The Brexit vote was driven by the blue-collar workers of England’s North and Midlands, who have long felt alienated from their political leaders, left behind by globalization, and marginalized by its perceived agent, the EU. Metropolitan England – especially London – may have benefited, but they did not.

Lacking faith in a Labour Party that is melting down under its left-wing leader Jeremy Corbyn, many members of this group fell prey to the populist promises of the Brexiteers. “We will reverse globalization,” they declared. “We will turn away the migrants who are suppressing your wages, and redirect millions of pounds from the EU to public services.” Brexit, they pledged, would return Britain to a safer and more prosperous past.

The promises were false. Globalization cannot be undone, and migration from the EU cannot be cut off. Any attempt to do so would devastate UK businesses. Even if a faltering economy leads to falling immigration, the workers who voted for Brexit will probably find, frustratingly, that low-paid jobs are still low paid, and that their public services are still under pressure. This is unlikely to boost social cohesion.

The Brexit vote has unleashed a storm of populist sentiment that will be difficult to control. Just as Donald Trump will not make his working-class constituents better off in the United States, Brexit will utterly fail to benefit those who chose it – no matter what it looks like. That is the one challenge that May, despite all of her assets, may not be able to overcome. 


Chris Patten, the last British governor of Hong Kong and a former EU commissioner for external affairs, is Chancellor of the University of Oxford.

Copyright: Project Syndicate, 2016.
www.project-syndicate.org

 


This article is brought to you by Project Syndicate that is a not for profit organization.

Project Syndicate brings original, engaging, and thought-provoking commentaries by esteemed leaders and thinkers from around the world to readers everywhere. By offering incisive perspectives on our changing world from those who are shaping its economics, politics, science, and culture, Project Syndicate has created an unrivalled venue for informed public debate. Please see: www.project-syndicate.org.

Should you want to support Project Syndicate you can do it by using the PayPal icon below. Your donation is paid to Project Syndicate in full after PayPal has deducted its transaction fee. Facts & Arts neither receives information about your donation nor a commission.

 

 

Browse articles by author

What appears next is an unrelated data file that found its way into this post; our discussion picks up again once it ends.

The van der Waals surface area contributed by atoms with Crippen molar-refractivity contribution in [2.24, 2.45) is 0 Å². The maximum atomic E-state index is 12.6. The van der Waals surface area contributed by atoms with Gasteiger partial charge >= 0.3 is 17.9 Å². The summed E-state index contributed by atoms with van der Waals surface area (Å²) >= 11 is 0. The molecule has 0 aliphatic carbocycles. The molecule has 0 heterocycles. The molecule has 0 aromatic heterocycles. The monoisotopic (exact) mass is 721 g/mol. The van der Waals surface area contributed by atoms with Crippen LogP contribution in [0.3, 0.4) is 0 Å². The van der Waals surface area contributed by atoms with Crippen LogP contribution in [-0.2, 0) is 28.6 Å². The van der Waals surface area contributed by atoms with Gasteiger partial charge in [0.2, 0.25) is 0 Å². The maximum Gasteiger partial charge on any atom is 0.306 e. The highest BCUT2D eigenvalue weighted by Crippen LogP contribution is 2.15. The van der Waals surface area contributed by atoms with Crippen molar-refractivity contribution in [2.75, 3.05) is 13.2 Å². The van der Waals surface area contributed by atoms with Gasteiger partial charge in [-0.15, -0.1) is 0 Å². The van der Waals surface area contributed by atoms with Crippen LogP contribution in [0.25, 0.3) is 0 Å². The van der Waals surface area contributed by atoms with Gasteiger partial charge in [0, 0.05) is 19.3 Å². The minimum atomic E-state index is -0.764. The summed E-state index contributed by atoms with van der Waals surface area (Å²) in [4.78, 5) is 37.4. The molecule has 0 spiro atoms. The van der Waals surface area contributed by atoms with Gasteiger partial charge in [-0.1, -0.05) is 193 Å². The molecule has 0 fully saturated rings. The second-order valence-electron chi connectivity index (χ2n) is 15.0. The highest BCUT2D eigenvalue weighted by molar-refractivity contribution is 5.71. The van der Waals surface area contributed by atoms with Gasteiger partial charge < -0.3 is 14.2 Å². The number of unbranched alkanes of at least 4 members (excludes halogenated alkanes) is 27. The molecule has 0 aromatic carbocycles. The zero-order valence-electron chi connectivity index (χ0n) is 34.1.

More Current Affairs

Added 23.07.2018
How does the current global economic outlook compare to that of a year ago? In 2017, the world economy was undergoing a synchronized expansion, with growth accelerating in both advanced economies and emerging markets. Moreover, despite stronger growth, inflation was tame – if not falling – even in economies like the United States, where goods and labor markets were tightening.
Added 22.07.2018
While the US is busy slipping off of its precipice, many of its best known political figures are beating a rather tired old drum – the new Cold War, Russia, China, North Korea. It is boring, predictable, and dated. In the meantime, Russia and China are proceeding apace to reshape world order – without America.
Added 12.07.2018
The cabinet members who resigned this week apparently feared that politics is taking May toward a “soft Brexit,” their worst of all possible worlds........“soft Brexit,” maintains the status quo, more or less, letting Europeans freely circulate into British labor markets and allowing European firms to operate easily in the UK. The problem with “soft Brexit” is that it raises questions about why the UK is leaving at all, since it will still have the same obligations to Europe as before, it just won’t have a voice when the remaining 27 members of the European Union meet to make decisions.
Added 12.07.2018
One study on the 2010 World Cup found that there was a 37.5% rise in admission rates across 15 accident and emergency departments on England match days........Examining reports of domestic abuse in Lancashire (a county of approximately 1.5m people in Northern England), across the 2002, 2006 and 2010 World Cup tournaments, we discovered a 26% increase in reports of domestic abuse when England won or drew, and a 38% increase when England lost. Reports were also more frequent on weekends, and reached their peak when England exited the tournament.